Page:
2) Turn the thermostat down in the winter and up in the summer. Two degrees can save you $52 per year. Try to turn it down eight degrees in the winter and up eight degrees in the summer when no one is home. A programmable thermostat can help manage these settings depending on housemates’ schedules so they do not have to think about constantly changing the thermostat. Lower the thermostat on the water heater to 120°F. To keep your house warmer and more humid in the winter, grow plants or set out pans of water in the house.

3) Turn off lights, appliances, power strips and electronics when not in use. If you can unplug it, even better! Use power strips for electronics, small appliances and that ever-used laptop charger to avoid phantom load (losing energy through plugged in devices, even if they are turned off).

4) Wash your clothes in cold water and dry them outside in the summer or on an indoor drying rack to avoid running the dryer and save up to $177 yearly in energy costs.

5) Use a fan instead of air conditioning in the summer. Have fans move cooler air in through windows at night and close windows in the morning to keep cool air in. Keep the house cooler by closing blinds and curtains during the day. Try to avoid space heaters in the winter because they use a lot of energy, and if you do use one, remember to turn it off when you’re done with it, as they are fire hazards. Using timers can also help minimize the use of fans and space heaters. Be sure to arrange furniture so that it does not block vents or radiators.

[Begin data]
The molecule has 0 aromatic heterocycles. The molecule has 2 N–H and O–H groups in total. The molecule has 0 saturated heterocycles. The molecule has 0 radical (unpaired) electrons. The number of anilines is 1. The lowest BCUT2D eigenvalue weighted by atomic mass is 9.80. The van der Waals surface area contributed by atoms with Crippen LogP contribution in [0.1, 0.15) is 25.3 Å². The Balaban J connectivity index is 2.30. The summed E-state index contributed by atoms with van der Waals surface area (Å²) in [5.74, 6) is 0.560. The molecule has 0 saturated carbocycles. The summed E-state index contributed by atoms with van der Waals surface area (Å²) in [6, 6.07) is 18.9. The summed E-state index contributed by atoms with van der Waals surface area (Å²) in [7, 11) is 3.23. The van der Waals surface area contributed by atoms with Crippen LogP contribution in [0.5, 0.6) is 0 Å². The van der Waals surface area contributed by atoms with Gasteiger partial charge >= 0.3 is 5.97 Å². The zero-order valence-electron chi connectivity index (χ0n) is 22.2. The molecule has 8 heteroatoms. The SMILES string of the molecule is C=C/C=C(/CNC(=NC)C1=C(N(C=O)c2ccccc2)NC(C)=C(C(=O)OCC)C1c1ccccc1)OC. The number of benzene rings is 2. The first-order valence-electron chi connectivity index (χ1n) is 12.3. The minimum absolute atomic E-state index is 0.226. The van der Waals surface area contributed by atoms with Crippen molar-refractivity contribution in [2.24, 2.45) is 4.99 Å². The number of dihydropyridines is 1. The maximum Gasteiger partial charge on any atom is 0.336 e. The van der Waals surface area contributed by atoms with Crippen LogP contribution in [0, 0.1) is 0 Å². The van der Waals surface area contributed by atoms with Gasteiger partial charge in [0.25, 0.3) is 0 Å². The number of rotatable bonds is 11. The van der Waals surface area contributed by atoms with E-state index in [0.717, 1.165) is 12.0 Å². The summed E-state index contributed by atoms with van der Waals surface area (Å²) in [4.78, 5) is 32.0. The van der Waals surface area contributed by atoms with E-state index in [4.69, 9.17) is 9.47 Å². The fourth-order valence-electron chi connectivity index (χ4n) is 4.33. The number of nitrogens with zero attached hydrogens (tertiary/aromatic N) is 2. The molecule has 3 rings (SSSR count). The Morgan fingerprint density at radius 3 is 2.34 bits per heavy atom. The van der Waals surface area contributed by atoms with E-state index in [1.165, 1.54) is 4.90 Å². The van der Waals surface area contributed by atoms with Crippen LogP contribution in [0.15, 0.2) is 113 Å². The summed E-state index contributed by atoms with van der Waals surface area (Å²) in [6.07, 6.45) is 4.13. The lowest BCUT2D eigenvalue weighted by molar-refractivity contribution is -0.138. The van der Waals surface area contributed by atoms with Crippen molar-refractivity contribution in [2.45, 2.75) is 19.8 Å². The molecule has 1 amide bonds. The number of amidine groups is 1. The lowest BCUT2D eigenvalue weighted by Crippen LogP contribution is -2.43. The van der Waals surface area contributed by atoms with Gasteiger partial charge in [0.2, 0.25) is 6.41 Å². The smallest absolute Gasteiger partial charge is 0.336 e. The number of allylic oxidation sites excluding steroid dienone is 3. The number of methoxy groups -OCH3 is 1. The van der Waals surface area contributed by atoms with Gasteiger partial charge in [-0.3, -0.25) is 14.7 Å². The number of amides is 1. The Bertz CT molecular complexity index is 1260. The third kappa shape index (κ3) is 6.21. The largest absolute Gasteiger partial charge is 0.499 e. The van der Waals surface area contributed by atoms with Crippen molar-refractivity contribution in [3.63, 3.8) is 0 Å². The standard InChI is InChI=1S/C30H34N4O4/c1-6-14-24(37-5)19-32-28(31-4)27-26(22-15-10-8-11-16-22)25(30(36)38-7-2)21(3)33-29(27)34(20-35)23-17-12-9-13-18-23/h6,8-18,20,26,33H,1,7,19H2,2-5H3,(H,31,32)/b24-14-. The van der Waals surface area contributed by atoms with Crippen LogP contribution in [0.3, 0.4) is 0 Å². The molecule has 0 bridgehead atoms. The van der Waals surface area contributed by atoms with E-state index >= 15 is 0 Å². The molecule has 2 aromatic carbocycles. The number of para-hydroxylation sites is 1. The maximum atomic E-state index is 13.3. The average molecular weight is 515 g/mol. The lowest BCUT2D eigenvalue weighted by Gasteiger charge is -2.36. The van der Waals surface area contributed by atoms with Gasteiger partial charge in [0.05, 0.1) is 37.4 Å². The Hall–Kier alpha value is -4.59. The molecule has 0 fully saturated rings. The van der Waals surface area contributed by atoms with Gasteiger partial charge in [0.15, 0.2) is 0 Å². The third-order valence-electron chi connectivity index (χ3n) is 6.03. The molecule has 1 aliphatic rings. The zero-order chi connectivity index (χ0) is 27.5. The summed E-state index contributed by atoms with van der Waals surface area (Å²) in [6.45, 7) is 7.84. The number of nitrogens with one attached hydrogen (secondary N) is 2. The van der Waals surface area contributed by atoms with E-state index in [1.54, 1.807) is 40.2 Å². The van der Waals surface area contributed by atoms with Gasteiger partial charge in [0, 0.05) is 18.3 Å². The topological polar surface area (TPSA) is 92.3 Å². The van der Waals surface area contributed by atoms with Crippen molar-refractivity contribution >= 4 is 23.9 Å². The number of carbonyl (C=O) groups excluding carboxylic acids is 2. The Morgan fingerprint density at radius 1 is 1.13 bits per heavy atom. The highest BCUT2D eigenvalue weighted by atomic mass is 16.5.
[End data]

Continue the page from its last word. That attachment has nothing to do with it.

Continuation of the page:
6) Install low-flow faucet aerators and showerheads. Take shorter showers. Save $59 this year by doing both. Or, if you are really committed, take a “navy shower” and turn off the water when you are sudsing/shaving/shampooing.

7) When you need a new appliance, offer to buy it for the house and have your landlord deduct the price from your rent. This way you can purchase an Energy Star appliance or the most efficient model available. Energy Star Certified appliances can use 20 to 30 percent less energy.

8) Have the Home Energy Squad visit your house and do four installs in addition to updating your water saving measures. Make sure to okay this with your landlord, and while you’re at it, ask them to cover the $40 charge (a nice student discount as opposed to the regular $80 price) that will help their unit save $190 to 200 per year on energy. See for more information.

9) Invest in a bike if you live far from campus or travel around the Twin Cities often. Save energy and money on transportation costs (in the long run).

10) Air seal and weatherstrip leaky windows and doors. A quick and cheap option is to use extra towels under leaky doors. Further insulate windows with plastic wrap or bubble wrap coverings. 11) Try reducing food waste by composting. Recycle all that you can (check your recycling service’s website for details). #5 plastic containers (not usually accepted by municipal recycling companies) can be recycled at the Whole Foods on Fairview.

12) Reuse! Reuse yogurt containers, jars, plastic silverware, plastic bags, etc. Use cloth napkins and handkerchiefs instead of paper towel and tissues. Remember to bring reusable bags for grocery shopping.

Household energy saving tips:

On-campus resources for sustainable living:

Financing, rebates and incentives for better energy consumption and Home Energy Squad Visits:

Ways to reduce household waste:

Eating locally and organically off-campus: